Star Trek: The Next Generation

Season 1 Episode 5

The Last Outpost

13
Aired Unknown Oct 19, 1987 on CBS
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Episode Fan Reviews (17)

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6.8
out of 10
Average
276 votes
  • The Enterprise is in pursuit of a Ferengi vessel that has stolen an energy converter from a Federation-protected planet, but the two ships become locked in a powerful grip that slowly drains their power. Hardly classic, but better than the previous eps...

    7.0
    The Pilot, "Encounter at Farpoint", was passable, but after the terrible "The Naked Now" and the corny, un-PC "Code of Honor", viewers would have been forgiven for questioning if it was worth sticking with this new incarnation of the beloved 'Star Trek'. Well, "The Last Outpost" is by no means a classic (in many ways it's very bad), but at least it finally gives a decent plot, and raises the bar for the series *ever so slightly* at this stage.

    Of course, the main thing of note about the episode is the introduction of the Ferengi, promoted at the time to be TNG's "big enemy race", taking over from the Klingons of the Original Series. (Something says to me the big heads behind this one had "merchandising" on their minds). Either way, there is some mystery at the beginning of the story as to what this new race, previously unseen to the Federation, would be like. As soon as they appear… one would be forgiven for rolling around on the floor laughing. They're just too comical to be taken as a serious threat.
    The producers and writers soon recognised this (some even referred to this episode as "a disaster"), and for subsequent appearances quickly reworked the race into the more comical beings they were obviously suited to being (finally introducing The Borg as the show's big enemy in series two), and creating some discontinuity with the version of the Ferengi we meet in this episode. Of course, I don't have to tell you that one of the Ferengi here is played by Armin Zimmerman, who would go on to play 'Star Trek's most well-known Ferengi, bartender Quark, in' Deep Space Nine'.

    This is a story of two halves – the first being the two ships unlocked in an unknown force and each blaming the other; and the second set down on the planet below.
    The first half begins with some genuine mystery, but is padded out too long, and I feel that more time should have been given over to the planet below and the mysterious Guardian.

    The story, although still much clunkier than later episodes, does feel to be slightly slicker than the rather dud first two hour long instalments (part of me would like to think that the production crew realised they really needed to pull their socks up, fast!), and sets in motion the improvement in quality that would gradually emerge over the next few episodes.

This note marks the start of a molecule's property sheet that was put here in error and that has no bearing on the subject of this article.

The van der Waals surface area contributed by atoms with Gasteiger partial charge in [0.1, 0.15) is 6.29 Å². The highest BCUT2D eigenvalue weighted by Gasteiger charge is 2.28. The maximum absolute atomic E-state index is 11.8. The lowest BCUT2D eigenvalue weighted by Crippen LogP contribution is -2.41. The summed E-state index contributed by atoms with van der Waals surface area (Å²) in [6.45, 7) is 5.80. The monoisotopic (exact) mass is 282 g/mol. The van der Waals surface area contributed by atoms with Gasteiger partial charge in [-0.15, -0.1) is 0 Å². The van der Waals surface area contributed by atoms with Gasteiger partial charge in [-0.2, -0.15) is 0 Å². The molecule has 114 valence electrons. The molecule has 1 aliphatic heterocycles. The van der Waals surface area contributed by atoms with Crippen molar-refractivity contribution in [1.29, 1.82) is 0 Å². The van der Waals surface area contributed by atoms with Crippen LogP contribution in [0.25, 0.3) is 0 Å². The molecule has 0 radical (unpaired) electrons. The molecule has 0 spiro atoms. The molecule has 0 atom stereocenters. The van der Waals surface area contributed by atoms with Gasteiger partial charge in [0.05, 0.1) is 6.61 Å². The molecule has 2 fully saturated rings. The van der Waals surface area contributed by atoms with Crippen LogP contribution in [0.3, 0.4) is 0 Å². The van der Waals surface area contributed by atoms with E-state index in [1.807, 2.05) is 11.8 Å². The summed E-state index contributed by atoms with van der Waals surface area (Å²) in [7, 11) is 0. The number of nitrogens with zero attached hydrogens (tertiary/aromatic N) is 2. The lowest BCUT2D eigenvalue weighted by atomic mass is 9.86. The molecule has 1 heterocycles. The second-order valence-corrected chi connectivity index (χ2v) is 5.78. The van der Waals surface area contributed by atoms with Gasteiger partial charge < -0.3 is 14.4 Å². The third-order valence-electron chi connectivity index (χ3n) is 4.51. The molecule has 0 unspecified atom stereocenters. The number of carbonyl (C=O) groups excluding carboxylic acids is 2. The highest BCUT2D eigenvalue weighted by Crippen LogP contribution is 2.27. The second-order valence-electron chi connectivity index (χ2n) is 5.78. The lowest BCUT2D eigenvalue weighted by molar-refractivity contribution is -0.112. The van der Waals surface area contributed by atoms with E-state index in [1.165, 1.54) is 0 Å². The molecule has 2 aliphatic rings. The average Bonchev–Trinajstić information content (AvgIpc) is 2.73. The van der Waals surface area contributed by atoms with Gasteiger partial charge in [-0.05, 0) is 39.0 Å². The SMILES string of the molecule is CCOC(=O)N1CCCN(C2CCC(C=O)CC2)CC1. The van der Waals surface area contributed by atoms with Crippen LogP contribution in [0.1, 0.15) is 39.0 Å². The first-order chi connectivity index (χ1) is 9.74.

There are some good character moments – the planet surface (dubbed "Planet Hell" by production staff), while maybe looking a bit ropey by nowadays standards, looks good enough considering the era and budget, and – overlooking how the supposedly menacing Ferengi backfire comically – there is a decent story in here. Heck, Geordi even gets something to do in Engineering, giving him good practice for the position he would hold from the second season onwards.
    I always liked as a kid when Riker would lead an Away Team (for my young back mind then, Picard was a bit too staid; Riker had a vague Kirk-like quality to him), and whenever I think of this episode, I always think of the recurring gag with Data's Chinese finger trap, and beaming them over to the Ferengi ship at the end (almost reminiscent of Scotty beaming some Tribbles over to the Klingon ship at the end of the Original Series classic "The Trouble with Tribbles").

    One minor thing that did stick out to me – the crew failing to recognise references to Earth's national flags, suggesting they have long been abolished. While I can get that the show was trying to promote a "in the future we'll settle our differences and all be as one", I'm not sure that I like the thought of us losing our individual cultural identities (in a way, surely that's one thing that the Federation is all about protecting?)

    All-in-all, definitely not the classic and the big introduction of a new enemy that the series was clearly hoping for, but at the same time, a definite improvement over the previous two episodes. It's not worthy of an outstanding score, but my 7.0 reflects the improvement over those two weak (and low-scoring) instalments.